Explanation needed in angular acceleration

In summary, the problem involves a disk rotating with constant angular acceleration and the question asks for the magnitude of the angular acceleration, the average angular velocity, the instantaneous angular velocity at the end of 5.0 s, and the additional angle the disk will turn in the next 5.0 s. The formula used to solve this problem is θ = ω0t + 1/2αt^2 and the value to be used for θ is the given 25 rad, which corresponds to the angular displacement after 5.0 s. The correct quantity to plug in for the angular velocity is 25/5, which gives an angular velocity of 5 rad/s.
  • #1
Schwatt!
2
0
Hi all, I am doing some homework from my textbook and I encountered this problem:

"Starting from rest, a disk rotates about its central axis with constant angular acceleration. In 5.0 s, it rotates 25 rad. During that time, what are the magnitudes of (a) the angular acceleration and (b) the average angular velocity? (c) Wha is the instantaneous angular velocity of the disk at the end of the 5.0 s? (d) With the angular acceleration unchanged, through what additional angle will the disk turn during the next 5.0s?"

I have a problem calculating the value for (a). I have the answer but I am not sure why I am right. Using θ = ω0t+ 1/2αt^2 and solving for a, what is the value to be used for θ? Would it be the given 25 rad. or 25 rad/5 s?
 
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  • #2
[itex]\theta[/itex] is an angle, not an angular velocity.

If all else fails, use unit analysis to check what you should plug in.
 
  • #3
ok so that would mean to plug in the radian measure but that number does not give the answer; the 25/5 does...
 
  • #4
Schwatt! said:
ok so that would mean to plug in the radian measure but that number does not give the answer; the 25/5 does...
The 25/5 is the correct quantity, that is what Saketh was hinting at. Since;

[tex]\omega=\frac{d\theta}{dt} = \frac{25}{5} = 5\;rad.s^{-1}[/tex]
 

Related to Explanation needed in angular acceleration

1. What is angular acceleration?

Angular acceleration is a measure of the rate at which an object's angular velocity changes over time. It is represented by the symbol alpha (α) and is measured in radians per second squared (rad/s²).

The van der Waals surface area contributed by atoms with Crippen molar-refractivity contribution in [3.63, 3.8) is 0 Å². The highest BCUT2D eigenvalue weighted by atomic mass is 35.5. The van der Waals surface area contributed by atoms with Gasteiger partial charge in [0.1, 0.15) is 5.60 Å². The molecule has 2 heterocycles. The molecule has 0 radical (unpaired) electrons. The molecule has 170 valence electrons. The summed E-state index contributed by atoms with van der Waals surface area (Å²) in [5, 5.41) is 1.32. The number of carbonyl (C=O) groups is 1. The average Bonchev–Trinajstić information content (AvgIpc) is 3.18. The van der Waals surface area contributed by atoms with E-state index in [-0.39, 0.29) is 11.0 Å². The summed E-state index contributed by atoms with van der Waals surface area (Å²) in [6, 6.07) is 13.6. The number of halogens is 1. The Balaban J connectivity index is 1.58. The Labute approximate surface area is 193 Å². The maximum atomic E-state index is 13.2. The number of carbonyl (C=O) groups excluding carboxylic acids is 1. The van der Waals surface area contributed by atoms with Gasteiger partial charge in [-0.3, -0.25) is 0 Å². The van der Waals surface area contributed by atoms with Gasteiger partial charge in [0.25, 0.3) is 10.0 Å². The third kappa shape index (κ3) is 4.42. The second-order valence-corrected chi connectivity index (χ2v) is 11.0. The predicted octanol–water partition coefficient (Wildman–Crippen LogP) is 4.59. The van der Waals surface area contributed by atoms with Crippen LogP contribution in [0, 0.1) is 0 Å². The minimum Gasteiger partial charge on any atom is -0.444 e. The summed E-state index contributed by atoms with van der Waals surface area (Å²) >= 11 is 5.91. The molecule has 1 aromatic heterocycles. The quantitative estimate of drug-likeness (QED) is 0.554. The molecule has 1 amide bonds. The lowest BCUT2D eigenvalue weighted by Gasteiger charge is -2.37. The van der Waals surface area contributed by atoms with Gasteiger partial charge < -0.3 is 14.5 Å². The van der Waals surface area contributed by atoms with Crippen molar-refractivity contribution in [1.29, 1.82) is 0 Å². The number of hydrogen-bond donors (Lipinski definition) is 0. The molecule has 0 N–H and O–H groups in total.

2. How is angular acceleration different from linear acceleration?

Angular acceleration and linear acceleration are both measures of how an object's velocity changes over time. However, angular acceleration specifically refers to the change in an object's rotational velocity, while linear acceleration refers to the change in its linear velocity.

3. What is the formula for calculating angular acceleration?

The formula for angular acceleration is α = (ωf - ωi) / t, where α is angular acceleration, ωf is the final angular velocity, ωi is the initial angular velocity, and t is the time interval over which the change in velocity occurs.

4. How is angular acceleration related to torque?

Angular acceleration is directly proportional to the torque applied to an object. This means that the greater the torque, the greater the object's angular acceleration will be. This relationship is described by the formula α = τ / I, where τ is the torque and I is the moment of inertia of the object.

5. What are some real-life examples of angular acceleration?

Angular acceleration can be observed in many everyday situations, such as when a car turns a corner, a spinning top slows down and falls over, or a figure skater spins faster by pulling in their arms. It is also important in engineering and design, such as in the rotation of propellers on a plane or the rotation of gears in a machine.

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